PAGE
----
Friday, August 19, 2011

Use of corn for ethanol is predicted to exceed use for animal feed for the first time

Ethanol plants are predicted to use 200 million more bushels of corn than the nation's livestock and poultry producers, according the U. S. Department of Agriculture's Crop Production and Supply/Demand report. This is the first time ethanol use estimates are larger than feed estimates, University of Missouri Cooperative Media Group reports for Southwest Farm Press. "That's a first-time-ever type of change," Ron Plain, economist for University of Missouri Extension said. "For forever, feed was the largest single use of corn."

Sustained high corn prices caused many farmers to reduce livestock and poultry numbers to cut costs and get a better price, reducing meat production forecasts for next year, the media group reports. "You have to go back to 1955 to find a smaller amount of corn to be fed to livestock in the U. S. That is going to make things tough for the livestock and poultry industries," Plain said. (Read more)

A new USDA report tracks the expansion of corn production in the last decade and the effect on other crops and land use.

Midwest, Plains economy slowing down, new survey suggests

A survey of bankers in rural parts of Colorado, Illinois, Iowa, Kansas, Minnesota, Missouri, Nebraska, North Dakota, South Dakota and Wyoming shows economic slowdown for this region, The Associated Press reports. "The overall Rural Mainstreet index for the region dipped below 50 for the first time this year, hitting 49.3 in August," the story says.

Despite healthy farm income, hiring has declined among rural businesses and "bankers are losing confidence in the economy," Ernie Goss, lead surveyor and economist at Creighton University told AP. Thirty-five percent of those surveyed believe the U. S. will be in another recession by year-end. (Read more)

Railway removes some coal dust information from website

BNSF Railway, shipper of Powder River Basin coal in the Northwest U. S., has removed information from its website following the recent debate about coal dust, according to Eric de Place of Sightline Daily. The website provides a snapshot of the most important environmental, social and economic news affecting the Northwest. The item part of the site's research series, 'The Dirt on Coal'. (The Bellingham Herald photo by Philip Dwyer)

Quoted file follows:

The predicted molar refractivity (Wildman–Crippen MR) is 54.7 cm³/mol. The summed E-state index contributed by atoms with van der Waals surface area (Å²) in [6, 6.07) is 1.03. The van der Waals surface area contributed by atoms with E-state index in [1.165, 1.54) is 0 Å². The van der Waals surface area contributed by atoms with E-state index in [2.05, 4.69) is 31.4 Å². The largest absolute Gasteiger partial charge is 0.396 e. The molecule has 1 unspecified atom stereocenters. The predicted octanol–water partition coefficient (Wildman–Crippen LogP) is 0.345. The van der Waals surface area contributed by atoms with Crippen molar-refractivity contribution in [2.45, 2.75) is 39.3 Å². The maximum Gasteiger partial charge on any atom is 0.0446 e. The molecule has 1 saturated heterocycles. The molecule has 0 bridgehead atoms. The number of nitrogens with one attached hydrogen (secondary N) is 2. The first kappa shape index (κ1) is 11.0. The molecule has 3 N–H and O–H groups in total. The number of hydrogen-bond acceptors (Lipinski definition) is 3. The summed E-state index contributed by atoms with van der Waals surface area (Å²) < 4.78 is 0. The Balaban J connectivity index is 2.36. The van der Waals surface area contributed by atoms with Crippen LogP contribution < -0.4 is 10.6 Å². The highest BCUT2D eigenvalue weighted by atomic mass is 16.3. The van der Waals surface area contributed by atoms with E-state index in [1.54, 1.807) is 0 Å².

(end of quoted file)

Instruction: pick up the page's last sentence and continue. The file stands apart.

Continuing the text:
de Place provides a screenshot of the original BNSF's 'Coal Dust Frequently Asked Questions' and reports that he original website said "500 pounds to a ton of coal can escape from a single loaded car" and dust accumulations between rails can undermine track structure and cause derailments or result in fires. The new website does not have this information. (Read more)

Alaska Native corporation will close its chain of six rural weekly newspapers in August; UPDATED

UPDATE, Aug. 19: Edgar Blatchford, veteran journalist and associate professor at the University of Alaska Anchorage, has purchased the last two, of six, Alaskan newspapers scheduled to end publication on Aug. 31. "I appreciate Calista's commitment to rural journalism and I'm excited about the possibility of the Seward Phoenix Log and The Tundra Drums," Blatchford told The Cordova Times. "I see tremendous potential in working with local people." (Read more) Earlier, The Arctic Sounder, The Dutch Harbor Fisherman and The Bristol Bay Times were sold to Jason Evans, chairman of Sitnasuak Native Corp., and his wife, Kiana Peacock, president of an International Association of Machinists union local and chief shop steward for employees of Alaska Airlines, reports the online Alaska Dispatch.

UPDATE, Aug. 3: The editor of The Cordova Times, Jennifer Gibbins, is buying the paper, thus keeping alive the oldest one in the chain. The other papers' last editions have been set for the week of Aug. 15, but "The company said it continues to entertain offers for the individual publications," the Alaska Dispatch reports.

The Alaska Native corporation that has published a chain of six weekly newspapers in rural Alaska for 19 years is liquidating its newspaper company after failing to find a buyer, leaving most of the rural communities without a local news outlet.

Calista Corp. said Alaska Newspapers Inc. is unprofitable and will stop publishing some time next month. ANI publishes The Cordova Times on Prince William Sound, The Seward Phoenix Log on the Kenai Peninsula, The Dutch Harbor Fisherman in the Aleutian Islands, The Bristol Bay Times in Southwest Alaska, and The Tundra Drums in the Yukon-Kuskokwim River Delta (the corporation's service area), The Arctic Sounder in Northwest Alaska and the North Slope, and First Alaskans magazine. Richard Mauer of the Anchorage Daily News, in a comprehensive story, notes that The Cordova Times is 97 years old.